So now the Republican presidential candidates can head home from Las Vegas, start to ease back on campaigning for a bit, but count the days to Iowa.
The final debate of 2015 will set the field for the final run into the first electoral test for the campaigns.
In a few days the opinion polls will deliver a picture of what the watching public thought, and then most people will turn their attention to the holidays, to the New Year's celebrations and just getting through the first few days of January.
There will still be a few more coughs and splutters, a few more political fights and arguments but for many people their attention will be elsewhere.
And before you know it, they'll be gathering to caucus in Iowa, delivering their verdict, propelling someone closer to the White House.
Donald Trump will be pleased. He enjoys a commanding lead in national polls.
The campaign which was expected to be a summer fling with the American people has become an affair to remember.
Iowa might not deliver the win he wants - but it'll put him in a strong position going into the second nominating contest, the New Hampshire primary.
He had an OK debate in Las Vegas, looking rattled at some of the attacks which was a first and never clearly answered some questions but that won't scare off his support.
He also ruled out an independent run, saying he would support the Republican candidate, clearly expecting it to be him.
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Ted Cruz will be delighted. He's timed his run perfectly. From polling just a few percent - he now leads many polls in Iowa. He believes Donald Trump's support will eventually move to him. The Texas senator spent the debate launching attacks on Marco Rubio.
That suggests he sees him as his biggest threat. He may not be wrong. These contests often become 'outsider' versus 'establishment'. And Cruz is so widely disliked in the Republican Party, he wears the outsider label as a badge of honour.
Rubio himself continues to do OK. But looking at the contest, it's not clear where he scores the first primary win. And if he doesn't strike in the first four, then the Florida senator will struggle to continue, even if he is seen now as the most likely 'establishment' candidate to win.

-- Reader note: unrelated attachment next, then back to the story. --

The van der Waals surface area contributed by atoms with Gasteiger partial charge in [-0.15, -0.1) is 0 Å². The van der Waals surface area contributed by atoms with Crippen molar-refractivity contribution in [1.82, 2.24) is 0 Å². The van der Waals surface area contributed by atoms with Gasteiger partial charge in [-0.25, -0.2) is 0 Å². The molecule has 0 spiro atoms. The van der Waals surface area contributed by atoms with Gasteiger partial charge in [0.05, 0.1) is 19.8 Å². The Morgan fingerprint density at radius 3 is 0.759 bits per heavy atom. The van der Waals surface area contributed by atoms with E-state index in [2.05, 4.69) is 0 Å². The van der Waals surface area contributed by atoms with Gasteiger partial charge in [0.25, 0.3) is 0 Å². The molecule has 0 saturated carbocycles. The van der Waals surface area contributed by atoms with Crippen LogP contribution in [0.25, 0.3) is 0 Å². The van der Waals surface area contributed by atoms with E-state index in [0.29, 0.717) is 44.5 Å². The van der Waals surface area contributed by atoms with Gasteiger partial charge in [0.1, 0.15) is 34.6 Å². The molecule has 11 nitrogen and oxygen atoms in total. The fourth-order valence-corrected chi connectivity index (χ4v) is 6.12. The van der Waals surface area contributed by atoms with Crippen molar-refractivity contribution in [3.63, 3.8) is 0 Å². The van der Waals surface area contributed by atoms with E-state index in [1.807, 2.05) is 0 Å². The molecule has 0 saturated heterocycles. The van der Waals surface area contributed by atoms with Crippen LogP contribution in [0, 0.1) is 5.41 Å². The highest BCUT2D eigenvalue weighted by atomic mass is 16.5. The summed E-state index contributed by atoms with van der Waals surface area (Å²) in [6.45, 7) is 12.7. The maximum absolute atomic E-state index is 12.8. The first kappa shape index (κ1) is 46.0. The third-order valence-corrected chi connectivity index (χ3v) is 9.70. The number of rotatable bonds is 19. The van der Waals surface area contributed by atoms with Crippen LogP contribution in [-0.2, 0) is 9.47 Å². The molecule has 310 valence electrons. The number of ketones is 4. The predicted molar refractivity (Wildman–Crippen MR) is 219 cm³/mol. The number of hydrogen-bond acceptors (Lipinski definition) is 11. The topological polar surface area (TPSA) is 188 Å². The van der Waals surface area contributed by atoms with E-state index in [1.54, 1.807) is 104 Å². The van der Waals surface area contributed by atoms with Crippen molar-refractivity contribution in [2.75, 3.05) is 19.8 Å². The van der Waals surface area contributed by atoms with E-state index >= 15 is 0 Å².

On the stage in Las Vegas, Jeb Bush had his best night, and the best line of the night when he told Donald Trump: "You're never going to be president of the United States by insulting your way to the presidency."
It must be frustrating for his supporters, wondering where this guy was for the past few months. His campaign remains mired in single figures in the polls and the former Florida governor really needs a top three finish in Iowa to keep going.
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Kentucky Senator Rand Paul also had his best debate performance, helped by loud cheers in the hall when he tackled civil liberty issues. He has support in Iowa, thanks to his dad's presidential campaign four years ago and will see his numbers rise after the debate.
Chris Christie remains the hardest one to judge. He won't do well in Iowa but poll numbers suggest things will be different in New Hampshire. He had a solid night. Clearly the line about him being a former federal prosecutor tested well in some focus group. He hammered it all night.
The biggest loser was Ben Carson, who showed nothing to stop his drop in the polls. The neurosurgeon struggles on foreign policy and national security. Which is what the debate was about and two of the biggest tasks for any president. He'll do OK in Iowa, but OK won't be enough.
Ohio Governor John Kasich simply cannot convince Republican voters to give him another look. And Carly Fiorina remains a middle-order candidate. Her best moment in these debates has clearly passed.
The candidates can all now head off and spend some time with their family over the holidays. With many of them knowing they're going to get a lot more time with them after Iowa.
|Trump continues to poll well despite courting controversy with his views on Muslims and refugees [John Locher/AP]
Source: Al Jazeera